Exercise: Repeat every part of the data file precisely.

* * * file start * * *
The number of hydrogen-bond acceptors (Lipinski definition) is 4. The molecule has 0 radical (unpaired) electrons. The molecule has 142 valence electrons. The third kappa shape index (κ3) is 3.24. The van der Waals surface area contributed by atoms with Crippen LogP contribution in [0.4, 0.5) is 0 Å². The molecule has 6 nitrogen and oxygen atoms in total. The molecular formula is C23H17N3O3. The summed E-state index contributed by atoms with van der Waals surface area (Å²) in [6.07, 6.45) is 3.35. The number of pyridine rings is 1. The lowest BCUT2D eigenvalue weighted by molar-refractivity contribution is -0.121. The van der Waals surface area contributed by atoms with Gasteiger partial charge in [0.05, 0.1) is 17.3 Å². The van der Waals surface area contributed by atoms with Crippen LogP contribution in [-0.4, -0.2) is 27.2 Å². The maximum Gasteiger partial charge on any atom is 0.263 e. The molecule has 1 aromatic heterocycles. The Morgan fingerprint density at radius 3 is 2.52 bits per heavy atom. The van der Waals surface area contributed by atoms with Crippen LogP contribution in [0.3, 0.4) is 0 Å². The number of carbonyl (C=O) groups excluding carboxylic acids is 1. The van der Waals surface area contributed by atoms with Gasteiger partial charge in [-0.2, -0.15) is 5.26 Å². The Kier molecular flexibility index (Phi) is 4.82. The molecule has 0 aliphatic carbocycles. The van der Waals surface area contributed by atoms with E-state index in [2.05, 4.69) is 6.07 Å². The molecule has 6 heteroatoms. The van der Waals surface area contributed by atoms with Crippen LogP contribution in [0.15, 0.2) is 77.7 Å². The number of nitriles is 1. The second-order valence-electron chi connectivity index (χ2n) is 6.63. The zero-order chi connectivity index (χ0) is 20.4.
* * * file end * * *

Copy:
The number of hydrogen-bond acceptors (Lipinski definition) is 4. The molecule has 0 radical (unpaired) electrons. The molecule has 142 valence electrons. The third kappa shape index (κ3) is 3.24. The van der Waals surface area contributed by atoms with Crippen LogP contribution in [0.4, 0.5) is 0 Å². The molecule has 6 nitrogen and oxygen atoms in total. The molecular formula is C23H17N3O3. The summed E-state index contributed by atoms with van der Waals surface area (Å²) in [6.07, 6.45) is 3.35. The number of pyridine rings is 1. The lowest BCUT2D eigenvalue weighted by molar-refractivity contribution is -0.121. The van der Waals surface area contributed by atoms with Gasteiger partial charge in [0.05, 0.1) is 17.3 Å². The van der Waals surface area contributed by atoms with Crippen LogP contribution in [-0.4, -0.2) is 27.2 Å². The maximum Gasteiger partial charge on any atom is 0.263 e. The molecule has 1 aromatic heterocycles. The Morgan fingerprint density at radius 3 is 2.52 bits per heavy atom. The van der Waals surface area contributed by atoms with Crippen LogP contribution in [0.3, 0.4) is 0 Å². The number of carbonyl (C=O) groups excluding carboxylic acids is 1. The van der Waals surface area contributed by atoms with Gasteiger partial charge in [-0.2, -0.15) is 5.26 Å². The Kier molecular flexibility index (Phi) is 4.82. The molecule has 0 aliphatic carbocycles. The van der Waals surface area contributed by atoms with E-state index in [2.05, 4.69) is 6.07 Å². The molecule has 6 heteroatoms. The van der Waals surface area contributed by atoms with Crippen LogP contribution in [0.15, 0.2) is 77.7 Å². The number of nitriles is 1. The second-order valence-electron chi connectivity index (χ2n) is 6.63. The zero-order chi connectivity index (χ0) is 20.4.